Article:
His fears were prompted by a statement from Vladimir Putin that “artificial intelligence is the future, not only for Russia, but for all humankind … It comes with colossal opportunities, but also threats that are difficult to predict. Whoever becomes the leader in this sphere will become the ruler of the world.”

    Hashing out his thoughts in public, Musk clarified that he was not just concerned about the prospect of a world leader starting the war, but also of an overcautious AI deciding “that a [pre-emptive] strike is [the] most probable path to victory”.

  2. Peterr says:

    I have to say that Ben’s opening sentence does not fill me with confidence about his journalistic chops:

    Over the past few months, I’ve been consistently surprised at the assumptions people make about who is leaking—or lawfully and properly disclosing—material to newspapers that have been breaking stories on L’Affaire Russe.

    If he’s been consistently surprised, he either hasn’t been paying attention or he’s pretty clueless.

    Ben also has a major undefined term in his piece, that undermines what he’s trying to lay out. That term is “reputable journalists” as he uses it in his list of caveats:

    Second—and this is really important—the rules I’m describing here are rules that reputable journalists follow. Matters get far less predictable and interpretable with stories reported by unscrupulous people and organizations—much less the legion of “citizen journalists” who make all kinds of claims online. The less elite and established the publication behind a given story, the less the rules I’m describing here may apply. For some voices, there clearly are no rules at all.

    By his sloppy terms in this paragraph, I’m guessing Marcy falls into the “citizen journalists who make all kinds of claims online,” that ranks right below unscrupulous people and organizations. All in all, this reads like the ultimate “out” when something doesn’t fit his model. Again, this does not fill me with confidence about the yet-to-be-disclosed rules.

    Reading on . . .

    The rules themselves, as you note, seem pretty good. Again, Ben throws around lots of undefined modifiers, distinguishing in his head “lazy” reporters from “better” reporters from “good” reporters (see Rule 6) but declining to be clear about how to tell the difference between these groups — other than whether a given reporter follows Ben’s rule, that is. This, my friends, is called circular reasoning.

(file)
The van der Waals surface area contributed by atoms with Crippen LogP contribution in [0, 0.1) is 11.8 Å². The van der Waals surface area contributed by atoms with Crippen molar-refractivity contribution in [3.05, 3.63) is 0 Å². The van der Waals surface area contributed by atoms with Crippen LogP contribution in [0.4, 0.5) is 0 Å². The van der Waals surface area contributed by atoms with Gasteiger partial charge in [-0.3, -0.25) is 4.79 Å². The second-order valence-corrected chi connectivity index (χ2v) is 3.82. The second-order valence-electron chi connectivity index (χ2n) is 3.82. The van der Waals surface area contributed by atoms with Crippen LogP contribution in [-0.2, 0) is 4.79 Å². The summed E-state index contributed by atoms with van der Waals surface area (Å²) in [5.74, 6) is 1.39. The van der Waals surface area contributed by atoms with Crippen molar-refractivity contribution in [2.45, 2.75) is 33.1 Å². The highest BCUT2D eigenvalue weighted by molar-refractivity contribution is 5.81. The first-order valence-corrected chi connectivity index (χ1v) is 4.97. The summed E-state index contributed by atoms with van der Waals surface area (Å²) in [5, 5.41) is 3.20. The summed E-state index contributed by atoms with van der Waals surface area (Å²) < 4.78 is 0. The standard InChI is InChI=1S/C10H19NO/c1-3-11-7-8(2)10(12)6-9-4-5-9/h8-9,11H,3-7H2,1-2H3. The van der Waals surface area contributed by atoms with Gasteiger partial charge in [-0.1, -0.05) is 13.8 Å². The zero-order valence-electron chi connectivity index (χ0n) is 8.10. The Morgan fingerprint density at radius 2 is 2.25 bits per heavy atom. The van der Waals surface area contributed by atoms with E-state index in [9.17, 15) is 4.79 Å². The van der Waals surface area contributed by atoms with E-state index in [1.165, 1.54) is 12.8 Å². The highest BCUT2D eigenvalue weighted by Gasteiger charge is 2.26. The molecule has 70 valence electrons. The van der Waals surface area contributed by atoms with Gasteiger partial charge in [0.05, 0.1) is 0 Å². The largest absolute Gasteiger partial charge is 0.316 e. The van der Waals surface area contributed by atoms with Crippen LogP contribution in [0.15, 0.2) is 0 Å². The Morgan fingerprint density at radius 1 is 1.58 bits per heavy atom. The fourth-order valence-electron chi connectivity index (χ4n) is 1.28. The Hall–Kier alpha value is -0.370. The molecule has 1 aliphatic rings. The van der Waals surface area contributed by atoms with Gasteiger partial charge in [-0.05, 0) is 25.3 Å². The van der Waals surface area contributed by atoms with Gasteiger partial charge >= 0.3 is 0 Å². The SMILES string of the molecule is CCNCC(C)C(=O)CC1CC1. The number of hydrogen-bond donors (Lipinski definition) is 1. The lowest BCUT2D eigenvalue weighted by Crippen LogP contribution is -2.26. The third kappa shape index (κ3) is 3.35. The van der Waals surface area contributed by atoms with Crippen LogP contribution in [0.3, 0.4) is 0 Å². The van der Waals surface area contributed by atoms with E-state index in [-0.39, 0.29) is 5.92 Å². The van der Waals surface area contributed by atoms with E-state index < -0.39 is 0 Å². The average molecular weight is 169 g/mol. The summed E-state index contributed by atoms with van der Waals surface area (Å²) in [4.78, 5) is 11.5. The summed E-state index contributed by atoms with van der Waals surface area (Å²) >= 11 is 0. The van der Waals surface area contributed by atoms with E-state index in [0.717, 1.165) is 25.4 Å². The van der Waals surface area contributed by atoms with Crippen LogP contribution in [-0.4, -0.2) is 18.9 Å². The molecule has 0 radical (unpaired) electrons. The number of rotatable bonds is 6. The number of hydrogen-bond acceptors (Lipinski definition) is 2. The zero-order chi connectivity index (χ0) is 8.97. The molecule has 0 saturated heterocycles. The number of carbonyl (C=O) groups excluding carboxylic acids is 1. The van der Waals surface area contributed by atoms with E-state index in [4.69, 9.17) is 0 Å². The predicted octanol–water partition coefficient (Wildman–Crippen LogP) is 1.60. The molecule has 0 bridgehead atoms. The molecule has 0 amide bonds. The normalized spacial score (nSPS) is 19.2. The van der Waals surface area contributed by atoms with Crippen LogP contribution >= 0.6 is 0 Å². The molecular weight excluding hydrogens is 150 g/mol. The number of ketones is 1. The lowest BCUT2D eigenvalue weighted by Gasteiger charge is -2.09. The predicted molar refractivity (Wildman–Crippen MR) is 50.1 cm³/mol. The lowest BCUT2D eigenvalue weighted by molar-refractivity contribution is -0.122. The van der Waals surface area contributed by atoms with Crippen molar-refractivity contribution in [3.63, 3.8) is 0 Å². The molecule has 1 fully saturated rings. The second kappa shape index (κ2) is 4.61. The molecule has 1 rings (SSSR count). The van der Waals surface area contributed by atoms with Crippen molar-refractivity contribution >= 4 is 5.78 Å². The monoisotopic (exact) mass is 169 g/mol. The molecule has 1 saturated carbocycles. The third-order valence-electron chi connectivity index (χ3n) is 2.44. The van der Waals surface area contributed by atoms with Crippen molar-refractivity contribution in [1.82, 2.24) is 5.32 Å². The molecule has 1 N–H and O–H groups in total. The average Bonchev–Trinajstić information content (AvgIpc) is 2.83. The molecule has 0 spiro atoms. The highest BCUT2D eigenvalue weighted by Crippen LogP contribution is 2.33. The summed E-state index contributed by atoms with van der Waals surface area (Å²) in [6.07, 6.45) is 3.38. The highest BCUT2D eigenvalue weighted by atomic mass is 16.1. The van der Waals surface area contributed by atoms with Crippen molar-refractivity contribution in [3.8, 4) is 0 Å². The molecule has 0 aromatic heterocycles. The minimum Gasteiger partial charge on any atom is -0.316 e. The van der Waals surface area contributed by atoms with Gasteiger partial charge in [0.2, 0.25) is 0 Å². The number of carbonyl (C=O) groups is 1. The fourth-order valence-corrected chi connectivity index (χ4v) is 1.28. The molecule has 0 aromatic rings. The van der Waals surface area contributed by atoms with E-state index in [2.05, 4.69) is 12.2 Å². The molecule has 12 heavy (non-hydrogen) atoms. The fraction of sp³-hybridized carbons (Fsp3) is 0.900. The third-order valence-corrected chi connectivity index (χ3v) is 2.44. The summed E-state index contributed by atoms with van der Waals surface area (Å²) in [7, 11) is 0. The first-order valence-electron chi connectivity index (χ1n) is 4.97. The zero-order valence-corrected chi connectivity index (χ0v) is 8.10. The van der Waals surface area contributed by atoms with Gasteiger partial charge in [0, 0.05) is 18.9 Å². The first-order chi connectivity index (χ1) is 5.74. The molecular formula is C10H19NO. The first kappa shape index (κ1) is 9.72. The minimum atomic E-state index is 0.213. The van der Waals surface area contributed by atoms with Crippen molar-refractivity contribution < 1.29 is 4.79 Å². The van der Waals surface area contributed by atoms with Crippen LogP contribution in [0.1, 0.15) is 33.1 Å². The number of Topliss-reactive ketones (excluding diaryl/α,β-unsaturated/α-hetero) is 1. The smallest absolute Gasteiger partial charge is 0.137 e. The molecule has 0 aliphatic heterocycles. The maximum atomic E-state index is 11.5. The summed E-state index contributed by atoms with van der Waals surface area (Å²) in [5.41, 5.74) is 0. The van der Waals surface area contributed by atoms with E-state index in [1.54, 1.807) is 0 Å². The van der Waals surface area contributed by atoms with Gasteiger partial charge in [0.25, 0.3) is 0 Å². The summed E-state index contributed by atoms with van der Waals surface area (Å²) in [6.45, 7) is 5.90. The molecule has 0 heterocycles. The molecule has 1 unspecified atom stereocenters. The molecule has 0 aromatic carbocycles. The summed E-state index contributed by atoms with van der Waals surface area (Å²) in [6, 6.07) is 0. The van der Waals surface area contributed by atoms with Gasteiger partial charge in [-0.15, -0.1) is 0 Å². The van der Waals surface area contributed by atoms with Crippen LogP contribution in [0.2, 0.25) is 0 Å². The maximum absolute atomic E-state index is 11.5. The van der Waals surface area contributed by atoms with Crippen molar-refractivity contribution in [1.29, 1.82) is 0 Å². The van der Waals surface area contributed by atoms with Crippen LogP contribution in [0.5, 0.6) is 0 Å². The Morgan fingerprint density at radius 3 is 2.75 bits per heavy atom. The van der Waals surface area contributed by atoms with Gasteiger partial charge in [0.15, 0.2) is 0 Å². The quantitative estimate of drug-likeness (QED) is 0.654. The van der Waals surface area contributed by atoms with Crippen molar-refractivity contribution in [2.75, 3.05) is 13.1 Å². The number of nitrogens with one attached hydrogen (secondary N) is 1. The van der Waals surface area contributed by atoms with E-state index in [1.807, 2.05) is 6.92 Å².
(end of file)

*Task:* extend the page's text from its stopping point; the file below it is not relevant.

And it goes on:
One missing item from both Ben’s piece and your post, Marcy, is that in a given story, a person can both be quoted by name on the record and also be an unnamed source. “I’ll tell you X on the record, but when I tell you Y you can quote me but can’t use my name.”

    Finally, two final suggestions for other rules, or at least significant observations about these rules.

    (1) Leakers generally want to make themselves look good. In the first story Ben applies his rules to, the description of Don McGahn is a picture of a good attorney trying to rein in an unruly client. Who would have an interest in getting that impression of the WH counsel out in public? Don McGahn, for one.

    (2) Leakers also like to make their opponents look bad (or at least look worse than the leaker). Again, to use this excerpt about McGahn, it also puts McGahn on the side of the angels and Stephen Miller on the side of the devils. When you have such bitter bureaucratic battles going on in the WH with as ineffective a chief of staff as Reince Priebus, leaks become a vital tool in tearing down your in-house opponents and protecting yourself and your turf.




    • emptywheel says:

      I agree about Wittes’ arrogance about journalists. Which is part of why I reminded that the kinds of journalists he loves are among the most egregious.

      I think he meant to include the “quoted people are often the anon source” in “Rule No. 8: Note Who Is Not in a Story Declining to Comment—and Who Is,” but I agree it should be far more explicit.